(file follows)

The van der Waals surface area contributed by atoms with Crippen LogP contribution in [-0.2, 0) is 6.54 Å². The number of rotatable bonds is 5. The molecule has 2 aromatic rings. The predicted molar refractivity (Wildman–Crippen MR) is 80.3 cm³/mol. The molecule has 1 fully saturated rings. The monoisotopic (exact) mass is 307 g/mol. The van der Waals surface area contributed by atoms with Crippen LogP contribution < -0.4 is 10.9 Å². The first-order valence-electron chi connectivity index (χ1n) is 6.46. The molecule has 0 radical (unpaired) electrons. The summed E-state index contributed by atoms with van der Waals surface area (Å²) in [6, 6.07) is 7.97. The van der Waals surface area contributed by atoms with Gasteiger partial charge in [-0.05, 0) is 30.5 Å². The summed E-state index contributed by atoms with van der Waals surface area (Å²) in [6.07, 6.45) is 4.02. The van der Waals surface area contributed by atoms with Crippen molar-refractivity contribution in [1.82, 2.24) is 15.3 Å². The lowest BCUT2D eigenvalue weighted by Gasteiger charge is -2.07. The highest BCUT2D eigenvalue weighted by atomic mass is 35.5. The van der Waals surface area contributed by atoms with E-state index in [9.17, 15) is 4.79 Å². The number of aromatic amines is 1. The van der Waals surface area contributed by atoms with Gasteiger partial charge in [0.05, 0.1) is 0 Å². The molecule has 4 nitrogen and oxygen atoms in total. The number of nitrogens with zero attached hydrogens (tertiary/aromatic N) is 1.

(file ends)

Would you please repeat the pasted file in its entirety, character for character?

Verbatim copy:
The van der Waals surface area contributed by atoms with Crippen LogP contribution in [-0.2, 0) is 6.54 Å². The number of rotatable bonds is 5. The molecule has 2 aromatic rings. The predicted molar refractivity (Wildman–Crippen MR) is 80.3 cm³/mol. The molecule has 1 fully saturated rings. The monoisotopic (exact) mass is 307 g/mol. The van der Waals surface area contributed by atoms with Crippen LogP contribution < -0.4 is 10.9 Å². The first-order valence-electron chi connectivity index (χ1n) is 6.46. The molecule has 0 radical (unpaired) electrons. The summed E-state index contributed by atoms with van der Waals surface area (Å²) in [6, 6.07) is 7.97. The van der Waals surface area contributed by atoms with Gasteiger partial charge in [-0.05, 0) is 30.5 Å². The summed E-state index contributed by atoms with van der Waals surface area (Å²) in [6.07, 6.45) is 4.02. The van der Waals surface area contributed by atoms with Crippen molar-refractivity contribution in [1.82, 2.24) is 15.3 Å². The lowest BCUT2D eigenvalue weighted by Gasteiger charge is -2.07. The highest BCUT2D eigenvalue weighted by atomic mass is 35.5. The van der Waals surface area contributed by atoms with E-state index in [9.17, 15) is 4.79 Å². The number of aromatic amines is 1. The van der Waals surface area contributed by atoms with Gasteiger partial charge in [0.05, 0.1) is 0 Å². The molecule has 4 nitrogen and oxygen atoms in total. The number of nitrogens with zero attached hydrogens (tertiary/aromatic N) is 1.